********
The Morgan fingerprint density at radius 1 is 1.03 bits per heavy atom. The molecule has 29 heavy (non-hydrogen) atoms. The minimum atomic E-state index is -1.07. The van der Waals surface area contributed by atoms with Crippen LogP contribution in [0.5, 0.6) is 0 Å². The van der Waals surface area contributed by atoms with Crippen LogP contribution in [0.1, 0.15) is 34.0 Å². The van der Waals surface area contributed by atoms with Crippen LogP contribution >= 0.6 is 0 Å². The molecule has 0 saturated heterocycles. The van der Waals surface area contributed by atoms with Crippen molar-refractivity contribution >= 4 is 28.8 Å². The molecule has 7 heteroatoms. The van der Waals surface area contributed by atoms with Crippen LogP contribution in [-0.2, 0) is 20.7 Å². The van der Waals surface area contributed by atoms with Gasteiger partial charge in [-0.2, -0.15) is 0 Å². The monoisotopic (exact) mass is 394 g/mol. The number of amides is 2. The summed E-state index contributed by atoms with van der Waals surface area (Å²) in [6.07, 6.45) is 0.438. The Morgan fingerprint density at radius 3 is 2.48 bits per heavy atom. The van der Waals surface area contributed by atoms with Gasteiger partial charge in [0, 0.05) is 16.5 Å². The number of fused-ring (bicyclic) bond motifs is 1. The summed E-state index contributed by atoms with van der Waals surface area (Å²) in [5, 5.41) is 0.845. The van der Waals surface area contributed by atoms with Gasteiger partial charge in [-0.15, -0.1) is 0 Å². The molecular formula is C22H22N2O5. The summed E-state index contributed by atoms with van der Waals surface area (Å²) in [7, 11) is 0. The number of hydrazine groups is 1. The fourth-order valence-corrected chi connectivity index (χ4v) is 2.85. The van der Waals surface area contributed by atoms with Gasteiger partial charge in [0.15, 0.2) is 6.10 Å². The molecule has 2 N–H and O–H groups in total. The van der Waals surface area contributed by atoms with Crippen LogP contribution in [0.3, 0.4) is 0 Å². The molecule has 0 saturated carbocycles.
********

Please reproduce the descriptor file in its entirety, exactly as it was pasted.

The Morgan fingerprint density at radius 1 is 1.03 bits per heavy atom. The molecule has 29 heavy (non-hydrogen) atoms. The minimum atomic E-state index is -1.07. The van der Waals surface area contributed by atoms with Crippen LogP contribution in [0.5, 0.6) is 0 Å². The van der Waals surface area contributed by atoms with Crippen LogP contribution in [0.1, 0.15) is 34.0 Å². The van der Waals surface area contributed by atoms with Crippen LogP contribution >= 0.6 is 0 Å². The molecule has 0 saturated heterocycles. The van der Waals surface area contributed by atoms with Crippen molar-refractivity contribution >= 4 is 28.8 Å². The molecule has 7 heteroatoms. The van der Waals surface area contributed by atoms with Crippen LogP contribution in [-0.2, 0) is 20.7 Å². The van der Waals surface area contributed by atoms with Gasteiger partial charge in [-0.2, -0.15) is 0 Å². The monoisotopic (exact) mass is 394 g/mol. The number of amides is 2. The summed E-state index contributed by atoms with van der Waals surface area (Å²) in [6.07, 6.45) is 0.438. The Morgan fingerprint density at radius 3 is 2.48 bits per heavy atom. The van der Waals surface area contributed by atoms with Gasteiger partial charge in [0, 0.05) is 16.5 Å². The number of fused-ring (bicyclic) bond motifs is 1. The summed E-state index contributed by atoms with van der Waals surface area (Å²) in [5, 5.41) is 0.845. The van der Waals surface area contributed by atoms with Gasteiger partial charge in [-0.15, -0.1) is 0 Å². The molecular formula is C22H22N2O5. The summed E-state index contributed by atoms with van der Waals surface area (Å²) in [7, 11) is 0. The number of hydrazine groups is 1. The fourth-order valence-corrected chi connectivity index (χ4v) is 2.85. The van der Waals surface area contributed by atoms with Gasteiger partial charge in [0.15, 0.2) is 6.10 Å². The molecule has 2 N–H and O–H groups in total. The van der Waals surface area contributed by atoms with Crippen LogP contribution in [0.3, 0.4) is 0 Å². The molecule has 0 saturated carbocycles.